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More Than Just Grit – Civil War Leadership, Logistics and Teamwork in the West, 1862--A Review

Updated: Nov 10, 2023

A Review of Richard Zimmermann’s More Than Just Grit – Civil War Leadership, Logistics and Teamwork in the West, 1862

Reviewed by B. Alan Guthrie, III



Zimmermann’s recently-published book examines in some detail nine Western Theater battles of 1862 and evaluates the actions in light of six criteria which he postulates to be predictive of the outline of each. These criteria are:


- Does the nation’s political leadership (or the theater commander chosen by the political

leadership) create a clear and obtainable objective for the commanding general?


-At the close of combat, does the commanding general hold the initiative?


-Does the commanding general have the competent and effective support of subordinates (unity of command)?


-Working with the commanding general, does the staff effectively supervise logistical support for the army to ensure proper distribution of food and ammunition?


-Did the general commit all of his resources to battle?


-Following the battle, did the general achieve strategic success?



The battles which he examines are:

-Mill Springs

-Forts Henry and Donelson

-Pea Ridge

-Shiloh

-Richmond (Kentucky)

-Perryville

-Corinth (October 3 – 4, 1862)

-Prairie Grove

-Stones River


The battle summaries include descriptions of the forces, commanding officers and significant subordinates, and a synopsis of the combat. Rudimentary maps are included. Each battle is then judged in light of the above criteria. While I had a few quibbles here and there (for instance, the culpability of Lew Wallace’s late arrival at Shiloh), his summaries are solid.


Mr. Zimmermann also includes a chapter on the Mexican War, contrasting the campaigns of Winfield Scott and Zachary Taylor, and a summary chapter reflecting on Civil War leadership. Another chapter assesses the opening of the Mississippi and briefly discusses the Battles of Island No 10, New Orleans, Memphis, and Chickasaw Bayou.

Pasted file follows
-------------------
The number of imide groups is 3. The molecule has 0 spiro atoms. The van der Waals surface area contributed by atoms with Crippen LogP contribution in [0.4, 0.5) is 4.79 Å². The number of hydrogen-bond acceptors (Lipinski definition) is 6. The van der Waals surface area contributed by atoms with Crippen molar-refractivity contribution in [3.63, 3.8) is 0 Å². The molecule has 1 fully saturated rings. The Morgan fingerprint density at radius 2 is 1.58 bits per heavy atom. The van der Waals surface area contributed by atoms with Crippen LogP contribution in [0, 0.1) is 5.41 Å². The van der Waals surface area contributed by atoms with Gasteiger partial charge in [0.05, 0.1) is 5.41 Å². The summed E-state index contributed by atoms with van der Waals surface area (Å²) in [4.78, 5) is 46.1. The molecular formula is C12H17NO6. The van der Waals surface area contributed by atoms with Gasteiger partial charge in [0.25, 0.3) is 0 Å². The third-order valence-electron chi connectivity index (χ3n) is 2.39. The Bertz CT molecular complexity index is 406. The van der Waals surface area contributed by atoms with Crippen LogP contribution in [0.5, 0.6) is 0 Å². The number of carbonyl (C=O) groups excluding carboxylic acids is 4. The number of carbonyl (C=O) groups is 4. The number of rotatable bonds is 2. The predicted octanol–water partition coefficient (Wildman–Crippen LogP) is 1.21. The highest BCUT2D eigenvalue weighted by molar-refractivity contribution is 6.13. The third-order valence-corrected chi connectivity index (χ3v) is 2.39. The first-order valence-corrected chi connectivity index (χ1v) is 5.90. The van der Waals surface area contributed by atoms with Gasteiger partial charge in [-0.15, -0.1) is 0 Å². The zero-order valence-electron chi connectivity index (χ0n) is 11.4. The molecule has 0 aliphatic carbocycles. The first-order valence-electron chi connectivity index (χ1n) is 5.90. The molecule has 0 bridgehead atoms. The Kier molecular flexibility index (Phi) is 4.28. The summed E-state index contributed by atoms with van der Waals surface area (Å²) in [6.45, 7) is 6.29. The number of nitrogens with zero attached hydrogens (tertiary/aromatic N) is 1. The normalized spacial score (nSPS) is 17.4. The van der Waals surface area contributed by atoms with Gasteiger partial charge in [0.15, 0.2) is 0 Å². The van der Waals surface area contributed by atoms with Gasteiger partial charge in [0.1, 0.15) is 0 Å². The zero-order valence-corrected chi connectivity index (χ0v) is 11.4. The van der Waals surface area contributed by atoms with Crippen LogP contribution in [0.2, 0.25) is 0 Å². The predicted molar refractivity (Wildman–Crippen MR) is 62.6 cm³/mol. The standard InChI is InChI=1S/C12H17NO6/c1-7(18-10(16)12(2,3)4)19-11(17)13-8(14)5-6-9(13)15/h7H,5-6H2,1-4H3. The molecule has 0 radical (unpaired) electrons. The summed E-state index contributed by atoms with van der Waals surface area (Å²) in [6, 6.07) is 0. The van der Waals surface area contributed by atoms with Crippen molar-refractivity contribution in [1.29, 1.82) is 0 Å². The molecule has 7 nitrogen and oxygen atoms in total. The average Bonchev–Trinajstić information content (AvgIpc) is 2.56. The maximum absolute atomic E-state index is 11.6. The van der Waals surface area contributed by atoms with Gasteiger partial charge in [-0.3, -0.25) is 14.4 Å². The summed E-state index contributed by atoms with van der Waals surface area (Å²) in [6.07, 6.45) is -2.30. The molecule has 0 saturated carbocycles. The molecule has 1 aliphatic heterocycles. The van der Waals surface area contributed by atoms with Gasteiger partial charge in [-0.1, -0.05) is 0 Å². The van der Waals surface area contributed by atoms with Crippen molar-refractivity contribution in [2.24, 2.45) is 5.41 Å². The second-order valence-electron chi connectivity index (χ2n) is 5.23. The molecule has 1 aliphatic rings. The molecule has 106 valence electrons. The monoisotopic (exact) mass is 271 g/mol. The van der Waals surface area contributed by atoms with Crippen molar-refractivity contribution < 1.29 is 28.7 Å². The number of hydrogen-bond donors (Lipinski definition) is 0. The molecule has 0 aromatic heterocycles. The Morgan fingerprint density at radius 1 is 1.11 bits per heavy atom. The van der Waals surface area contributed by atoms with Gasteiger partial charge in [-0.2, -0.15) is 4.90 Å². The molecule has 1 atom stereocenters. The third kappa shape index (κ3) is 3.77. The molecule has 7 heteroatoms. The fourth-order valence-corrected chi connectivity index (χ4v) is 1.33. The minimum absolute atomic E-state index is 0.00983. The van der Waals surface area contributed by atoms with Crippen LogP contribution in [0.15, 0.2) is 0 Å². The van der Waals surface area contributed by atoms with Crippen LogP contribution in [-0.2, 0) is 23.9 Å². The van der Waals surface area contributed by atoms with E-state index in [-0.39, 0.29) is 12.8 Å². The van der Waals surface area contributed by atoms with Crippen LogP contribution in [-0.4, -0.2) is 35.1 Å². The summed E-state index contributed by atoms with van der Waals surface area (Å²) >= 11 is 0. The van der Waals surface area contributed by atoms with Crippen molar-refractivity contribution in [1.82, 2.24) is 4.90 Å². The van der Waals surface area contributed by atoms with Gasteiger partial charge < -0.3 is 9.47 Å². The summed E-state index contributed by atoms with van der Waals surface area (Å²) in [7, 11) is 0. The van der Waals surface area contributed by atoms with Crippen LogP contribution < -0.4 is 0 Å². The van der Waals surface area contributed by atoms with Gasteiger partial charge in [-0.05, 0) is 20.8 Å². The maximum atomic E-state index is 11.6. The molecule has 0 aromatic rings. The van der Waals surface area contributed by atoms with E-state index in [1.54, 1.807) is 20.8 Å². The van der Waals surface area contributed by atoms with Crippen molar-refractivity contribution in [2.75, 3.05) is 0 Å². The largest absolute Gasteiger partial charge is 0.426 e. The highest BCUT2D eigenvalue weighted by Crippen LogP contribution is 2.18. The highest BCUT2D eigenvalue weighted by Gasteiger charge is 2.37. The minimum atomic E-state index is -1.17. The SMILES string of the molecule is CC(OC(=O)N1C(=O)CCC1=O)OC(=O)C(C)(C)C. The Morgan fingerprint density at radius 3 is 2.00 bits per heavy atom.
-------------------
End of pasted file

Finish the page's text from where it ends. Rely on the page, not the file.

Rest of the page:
In the above list of criteria, one might argue that the second (initiative at close of combat) and the sixth (strategic success) items are two sides of the same coin. Taking the Battle of Richmond as an example, Edmund Kirby Smith certainly had the initiative at the end of the battle but did not achieve substantive strategic effect, lessening the impact of his decisive victory. Similarly, the Federal victories at Pea Ridge and Prairie Grove did not have much strategic impact given the underdeveloped nature of northern Arkansas which negated the ability to exploit the Federal victories.


While he acknowledges that the field of logistics encompasses more than food and ammunition, Mr. Zimmermann limits his discussion to these two items and solely in the context of each battle. Was a supply of ammunition maintained throughout the battle or were units pulled out of action to find resupply? Were the troops fed at the time of the battle? Given the tactical nature of his study, this restriction to just food and ammunition is appropriate.


Mr. Zimmermann stresses the importance of staff to the fighting of these battles and argues that the North had an advantage in that it had more engineers, railroad men, and business men who had experience organizing large enterprises, an attribute that easily translates into performing the important staff work of running and administering an army. Further, as 1862 progressed, the staffs, particularly for the Federals, became more professional and less dependent on personal relationships with the

commanding officer as tended to be the case earlier in the conflict. This abundance of talent would make itself felt in 1863 and subsequent years.


The book also includes two brief appendices discussing the Distribution of Food and Ammunition and Artillery Improvements. It is extensively foot-noted, and Mr. Zimmermann seems to have a good command of the available literature.


More Than Just Grit is worth reading. While this reviewer has long had an interest in Civil War staffs, I have never really examined the matter. This book has piqued my interest in Civil War staffs.


Zimmermann, Richard J; More Than Just Grit – Civil War Leadership, Logistics and Teamwork in the West, 1862; McFarland & Company, Jefferson, North Carolina, 2023. 176 pages of text, plus five pages of

appendices, and footnotes.


Order the book HERE.

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